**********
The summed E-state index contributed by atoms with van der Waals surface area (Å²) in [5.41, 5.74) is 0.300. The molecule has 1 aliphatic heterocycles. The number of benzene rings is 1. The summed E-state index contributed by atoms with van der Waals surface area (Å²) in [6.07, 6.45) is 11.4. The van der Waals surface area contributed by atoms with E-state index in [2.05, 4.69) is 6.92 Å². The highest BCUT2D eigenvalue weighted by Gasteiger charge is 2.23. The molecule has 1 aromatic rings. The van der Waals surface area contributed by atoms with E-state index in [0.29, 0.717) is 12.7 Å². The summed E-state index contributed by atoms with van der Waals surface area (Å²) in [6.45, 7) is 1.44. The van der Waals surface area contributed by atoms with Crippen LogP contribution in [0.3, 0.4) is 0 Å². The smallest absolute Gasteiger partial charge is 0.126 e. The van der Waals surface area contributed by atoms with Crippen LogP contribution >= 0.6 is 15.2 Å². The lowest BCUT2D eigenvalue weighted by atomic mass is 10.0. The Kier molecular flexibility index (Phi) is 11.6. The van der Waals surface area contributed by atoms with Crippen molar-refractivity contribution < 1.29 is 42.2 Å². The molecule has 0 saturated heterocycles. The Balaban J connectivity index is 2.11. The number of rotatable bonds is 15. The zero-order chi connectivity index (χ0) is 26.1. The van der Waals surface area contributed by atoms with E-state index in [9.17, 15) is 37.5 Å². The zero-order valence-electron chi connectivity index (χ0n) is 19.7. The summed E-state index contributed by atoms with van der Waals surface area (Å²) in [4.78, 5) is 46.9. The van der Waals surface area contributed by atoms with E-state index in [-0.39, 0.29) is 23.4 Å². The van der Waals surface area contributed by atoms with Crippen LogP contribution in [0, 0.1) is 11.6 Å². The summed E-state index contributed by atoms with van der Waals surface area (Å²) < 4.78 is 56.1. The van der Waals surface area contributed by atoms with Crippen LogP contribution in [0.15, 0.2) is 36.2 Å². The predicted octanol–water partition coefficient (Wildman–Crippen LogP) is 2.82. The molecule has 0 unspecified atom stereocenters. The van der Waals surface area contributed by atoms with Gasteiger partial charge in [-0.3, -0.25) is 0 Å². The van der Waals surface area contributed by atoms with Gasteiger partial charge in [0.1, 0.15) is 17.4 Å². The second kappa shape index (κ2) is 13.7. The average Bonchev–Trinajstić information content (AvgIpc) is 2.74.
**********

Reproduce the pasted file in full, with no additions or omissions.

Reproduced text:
The summed E-state index contributed by atoms with van der Waals surface area (Å²) in [5.41, 5.74) is 0.300. The molecule has 1 aliphatic heterocycles. The number of benzene rings is 1. The summed E-state index contributed by atoms with van der Waals surface area (Å²) in [6.07, 6.45) is 11.4. The van der Waals surface area contributed by atoms with E-state index in [2.05, 4.69) is 6.92 Å². The highest BCUT2D eigenvalue weighted by Gasteiger charge is 2.23. The molecule has 1 aromatic rings. The van der Waals surface area contributed by atoms with E-state index in [0.29, 0.717) is 12.7 Å². The summed E-state index contributed by atoms with van der Waals surface area (Å²) in [6.45, 7) is 1.44. The van der Waals surface area contributed by atoms with Crippen LogP contribution in [0.3, 0.4) is 0 Å². The smallest absolute Gasteiger partial charge is 0.126 e. The van der Waals surface area contributed by atoms with Crippen LogP contribution >= 0.6 is 15.2 Å². The lowest BCUT2D eigenvalue weighted by atomic mass is 10.0. The Kier molecular flexibility index (Phi) is 11.6. The van der Waals surface area contributed by atoms with Crippen molar-refractivity contribution < 1.29 is 42.2 Å². The molecule has 0 saturated heterocycles. The Balaban J connectivity index is 2.11. The number of rotatable bonds is 15. The zero-order chi connectivity index (χ0) is 26.1. The van der Waals surface area contributed by atoms with E-state index in [9.17, 15) is 37.5 Å². The zero-order valence-electron chi connectivity index (χ0n) is 19.7. The summed E-state index contributed by atoms with van der Waals surface area (Å²) in [4.78, 5) is 46.9. The van der Waals surface area contributed by atoms with E-state index in [-0.39, 0.29) is 23.4 Å². The van der Waals surface area contributed by atoms with Crippen LogP contribution in [0, 0.1) is 11.6 Å². The summed E-state index contributed by atoms with van der Waals surface area (Å²) < 4.78 is 56.1. The van der Waals surface area contributed by atoms with Crippen LogP contribution in [0.15, 0.2) is 36.2 Å². The predicted octanol–water partition coefficient (Wildman–Crippen LogP) is 2.82. The molecule has 0 unspecified atom stereocenters. The van der Waals surface area contributed by atoms with Gasteiger partial charge in [-0.3, -0.25) is 0 Å². The van der Waals surface area contributed by atoms with Gasteiger partial charge in [0.1, 0.15) is 17.4 Å². The second kappa shape index (κ2) is 13.7. The average Bonchev–Trinajstić information content (AvgIpc) is 2.74.